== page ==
I'm thinking something like the attribute/skill system from 7th Sea combined with a leveling mechanic akin to the Elder Scrolls, something that will eliminate EXP all together. Mmm. Brain food.

Sunday, August 22, 2010

Redesigning the Wild West

My Star Wars game has been on hiatus as of late, due to real-life constraints. So while I haven't had anything new to post on the 'running game' front, I have begun work on the 'designing game' front.

I've had this vision of a savage West, an American frontier that was never tamed. This world has run rampant as technology grew alongside magic. This wouldn't be Deadland's, not nearly so goofy. This is gods and spirits, something of my own devising.

I've already done work rewriting the history, pre-Civil War, thinking about who the powers would have been, halting and redirecting westward expansion. It is a hydra, a problem with constantly sprouting tendrils.

I feel that the potential for story is something to captivate. Already, I have stories of gunslingers and gamblers, witches and arcane scientists, thieves and politicans that are bubbling around my brain.

I can do the legwork, the research, the world-building. The part that sticks on me is the system. I want to work out some sort of class/role system that is more archetype-based. Something to encourage thought in character design, rather than spewing a bunch of numbers to crunch for combat.

These are the things I'm going to be thinking about. And posting about.

Wednesday, August 4, 2010


My gaming sessions have gone on a temporary hiatus due to player absence, a reprieve I'm actually somewhat grateful for. Two of my players have run across terrible work schedules, another is in the Army Reserve and is being called on for some yearly training.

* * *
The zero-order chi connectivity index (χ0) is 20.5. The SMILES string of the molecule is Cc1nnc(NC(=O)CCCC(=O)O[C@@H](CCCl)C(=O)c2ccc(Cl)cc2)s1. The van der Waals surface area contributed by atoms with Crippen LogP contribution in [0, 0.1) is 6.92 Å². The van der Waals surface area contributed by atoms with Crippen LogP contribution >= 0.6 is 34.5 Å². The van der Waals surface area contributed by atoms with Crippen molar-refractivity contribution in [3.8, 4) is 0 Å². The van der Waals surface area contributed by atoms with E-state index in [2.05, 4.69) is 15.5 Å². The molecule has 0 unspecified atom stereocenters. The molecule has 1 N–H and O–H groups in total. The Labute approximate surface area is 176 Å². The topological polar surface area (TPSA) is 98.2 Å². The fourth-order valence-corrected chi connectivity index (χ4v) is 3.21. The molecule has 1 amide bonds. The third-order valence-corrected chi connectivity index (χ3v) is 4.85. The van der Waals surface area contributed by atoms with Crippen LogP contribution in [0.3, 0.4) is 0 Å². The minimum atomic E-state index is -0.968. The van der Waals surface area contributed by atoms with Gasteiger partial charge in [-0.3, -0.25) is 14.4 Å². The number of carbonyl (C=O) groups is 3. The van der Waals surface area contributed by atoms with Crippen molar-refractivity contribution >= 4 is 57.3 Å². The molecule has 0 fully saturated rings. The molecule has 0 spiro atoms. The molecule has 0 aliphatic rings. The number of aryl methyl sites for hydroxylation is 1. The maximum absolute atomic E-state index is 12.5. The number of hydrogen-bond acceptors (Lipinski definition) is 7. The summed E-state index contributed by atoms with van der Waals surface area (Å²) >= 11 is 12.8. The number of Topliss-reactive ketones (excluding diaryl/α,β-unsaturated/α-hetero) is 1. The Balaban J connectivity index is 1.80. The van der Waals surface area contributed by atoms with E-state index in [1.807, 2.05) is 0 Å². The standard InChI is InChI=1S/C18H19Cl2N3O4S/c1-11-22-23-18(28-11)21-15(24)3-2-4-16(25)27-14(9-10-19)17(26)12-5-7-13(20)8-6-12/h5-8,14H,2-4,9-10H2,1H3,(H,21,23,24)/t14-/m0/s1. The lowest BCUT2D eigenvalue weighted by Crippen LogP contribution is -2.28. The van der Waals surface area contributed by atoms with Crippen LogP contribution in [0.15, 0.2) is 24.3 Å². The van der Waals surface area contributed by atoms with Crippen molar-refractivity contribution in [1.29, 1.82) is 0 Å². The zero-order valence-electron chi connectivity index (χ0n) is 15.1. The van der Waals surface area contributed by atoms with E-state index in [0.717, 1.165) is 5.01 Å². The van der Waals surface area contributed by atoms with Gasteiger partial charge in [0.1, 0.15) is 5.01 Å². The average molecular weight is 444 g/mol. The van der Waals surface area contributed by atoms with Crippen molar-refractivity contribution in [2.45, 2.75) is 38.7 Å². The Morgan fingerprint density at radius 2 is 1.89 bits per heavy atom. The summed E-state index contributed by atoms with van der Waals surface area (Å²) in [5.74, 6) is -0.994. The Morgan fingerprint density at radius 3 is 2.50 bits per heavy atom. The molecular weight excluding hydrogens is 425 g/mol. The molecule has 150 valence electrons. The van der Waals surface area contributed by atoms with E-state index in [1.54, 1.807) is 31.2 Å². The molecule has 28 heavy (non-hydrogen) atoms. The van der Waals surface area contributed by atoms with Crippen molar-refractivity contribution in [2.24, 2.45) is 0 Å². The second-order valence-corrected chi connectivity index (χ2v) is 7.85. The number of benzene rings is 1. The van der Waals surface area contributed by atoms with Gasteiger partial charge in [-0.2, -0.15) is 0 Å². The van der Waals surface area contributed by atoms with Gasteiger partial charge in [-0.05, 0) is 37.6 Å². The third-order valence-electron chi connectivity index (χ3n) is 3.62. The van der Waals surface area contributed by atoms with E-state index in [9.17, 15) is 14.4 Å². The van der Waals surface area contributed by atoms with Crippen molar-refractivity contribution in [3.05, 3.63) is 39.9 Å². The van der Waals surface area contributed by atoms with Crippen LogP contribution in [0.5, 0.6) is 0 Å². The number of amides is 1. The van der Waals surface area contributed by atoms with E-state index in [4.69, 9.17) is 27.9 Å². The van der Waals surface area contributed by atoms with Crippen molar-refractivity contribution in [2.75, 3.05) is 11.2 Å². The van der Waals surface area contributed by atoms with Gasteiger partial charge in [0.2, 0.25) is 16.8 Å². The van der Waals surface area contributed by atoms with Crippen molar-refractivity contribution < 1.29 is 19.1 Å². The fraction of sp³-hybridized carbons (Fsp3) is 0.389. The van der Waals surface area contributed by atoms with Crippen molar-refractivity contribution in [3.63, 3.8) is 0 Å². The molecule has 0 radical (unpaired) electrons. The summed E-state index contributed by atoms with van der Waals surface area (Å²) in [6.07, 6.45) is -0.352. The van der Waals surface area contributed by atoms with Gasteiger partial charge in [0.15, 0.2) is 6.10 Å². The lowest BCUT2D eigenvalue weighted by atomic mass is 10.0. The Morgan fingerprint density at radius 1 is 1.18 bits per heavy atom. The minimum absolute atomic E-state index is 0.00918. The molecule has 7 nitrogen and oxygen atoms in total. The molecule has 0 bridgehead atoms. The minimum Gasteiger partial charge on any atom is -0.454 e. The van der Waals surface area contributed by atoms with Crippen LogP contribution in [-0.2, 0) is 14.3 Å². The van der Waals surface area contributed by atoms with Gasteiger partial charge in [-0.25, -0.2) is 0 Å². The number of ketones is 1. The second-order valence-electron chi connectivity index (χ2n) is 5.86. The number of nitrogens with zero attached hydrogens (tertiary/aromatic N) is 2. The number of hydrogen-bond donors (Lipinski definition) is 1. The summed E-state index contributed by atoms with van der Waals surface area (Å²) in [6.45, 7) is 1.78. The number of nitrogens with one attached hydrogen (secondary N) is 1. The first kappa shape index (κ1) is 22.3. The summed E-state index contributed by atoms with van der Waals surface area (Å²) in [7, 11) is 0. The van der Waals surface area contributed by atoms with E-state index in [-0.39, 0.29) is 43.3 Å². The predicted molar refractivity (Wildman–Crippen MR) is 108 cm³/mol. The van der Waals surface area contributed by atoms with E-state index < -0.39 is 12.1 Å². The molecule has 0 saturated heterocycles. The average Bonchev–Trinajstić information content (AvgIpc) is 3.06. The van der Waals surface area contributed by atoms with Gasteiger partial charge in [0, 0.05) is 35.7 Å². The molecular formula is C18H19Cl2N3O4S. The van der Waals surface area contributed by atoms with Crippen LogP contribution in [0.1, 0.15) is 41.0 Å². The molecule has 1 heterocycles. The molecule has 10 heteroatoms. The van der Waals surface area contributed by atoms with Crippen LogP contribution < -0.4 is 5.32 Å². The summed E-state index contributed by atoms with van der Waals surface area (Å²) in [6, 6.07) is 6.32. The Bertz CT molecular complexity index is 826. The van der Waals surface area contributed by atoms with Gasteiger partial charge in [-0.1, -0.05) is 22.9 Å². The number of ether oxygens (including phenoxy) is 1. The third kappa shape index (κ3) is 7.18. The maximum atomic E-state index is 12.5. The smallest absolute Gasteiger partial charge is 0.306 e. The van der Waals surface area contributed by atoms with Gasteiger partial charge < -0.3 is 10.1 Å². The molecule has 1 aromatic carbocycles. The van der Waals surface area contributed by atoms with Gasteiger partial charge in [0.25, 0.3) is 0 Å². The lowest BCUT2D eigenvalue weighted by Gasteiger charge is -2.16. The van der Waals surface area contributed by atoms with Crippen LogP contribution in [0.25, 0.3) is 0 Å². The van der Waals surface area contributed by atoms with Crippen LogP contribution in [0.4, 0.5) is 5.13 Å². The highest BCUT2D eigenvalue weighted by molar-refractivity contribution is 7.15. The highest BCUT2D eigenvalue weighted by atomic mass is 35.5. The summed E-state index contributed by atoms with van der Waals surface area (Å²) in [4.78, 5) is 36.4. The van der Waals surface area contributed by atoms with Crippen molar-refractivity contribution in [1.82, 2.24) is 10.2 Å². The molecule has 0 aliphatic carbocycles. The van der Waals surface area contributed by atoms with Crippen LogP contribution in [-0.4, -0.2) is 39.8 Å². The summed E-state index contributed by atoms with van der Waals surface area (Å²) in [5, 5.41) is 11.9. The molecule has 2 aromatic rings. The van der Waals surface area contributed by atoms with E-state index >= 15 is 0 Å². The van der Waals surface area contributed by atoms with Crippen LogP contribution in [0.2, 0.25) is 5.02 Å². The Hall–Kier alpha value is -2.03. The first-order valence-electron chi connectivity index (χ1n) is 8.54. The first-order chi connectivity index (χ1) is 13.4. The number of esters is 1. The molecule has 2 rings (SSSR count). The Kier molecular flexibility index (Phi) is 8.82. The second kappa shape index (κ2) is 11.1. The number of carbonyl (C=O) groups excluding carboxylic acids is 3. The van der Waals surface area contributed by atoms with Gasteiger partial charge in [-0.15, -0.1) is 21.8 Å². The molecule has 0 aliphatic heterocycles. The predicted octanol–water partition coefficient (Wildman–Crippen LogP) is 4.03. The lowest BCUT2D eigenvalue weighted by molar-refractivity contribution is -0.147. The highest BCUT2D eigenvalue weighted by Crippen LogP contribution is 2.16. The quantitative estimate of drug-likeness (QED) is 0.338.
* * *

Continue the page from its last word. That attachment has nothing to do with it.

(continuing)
All in all, this gives me time to plan, plan, plan. The players, as I may have mentioned in a previous post, chose the action/adventure route for the next chapter of the campaign. Wookiepedia is quickly growing to be my number one resource for campaign planning. I dug around for planets on the Outer Rim that aren't as directly tied into canon, giving me a bit more leeway as to what can be where.

I like to give my players choice in how things play out, rather than just the illusion choice. They found intel leading them to various nefarious deeds. I'm working on three paths for them: a slave market, a slaving outfit that is actively recruiting and a Czerka facility that is purchasing labor for mines. Which will they choose? How will they approach the situation? I never know until the moment of decision.

I've been playing through Alpha Protocol recently, and I find myself quite impressed with it despite the negative reviews. As an espionage rpg, it is unique. It evokes the original Deus Ex and Mass Effect more than D&D or Elder Scrolls. The combat and stat management is interesting enough to keep you attached. The part that really speaks to me as a GM though is the complex layers weaved through the game. How you approach each NPC, the dialogue choices given and the actions you take in the game all effect your reputation and how others treat you. If you are trigger happy and have a complete disregard for human life, it will effect how others treat you. Same as if you are stealthy and rely on non-lethal tactics. All of these things tie into an interesting and well-crafted story. These are all elements we try and slip into our games, directly or indirectly.

And as a final note, this marks my inaugural post as part of the RPG Bloggers network. Hurrah for the blog!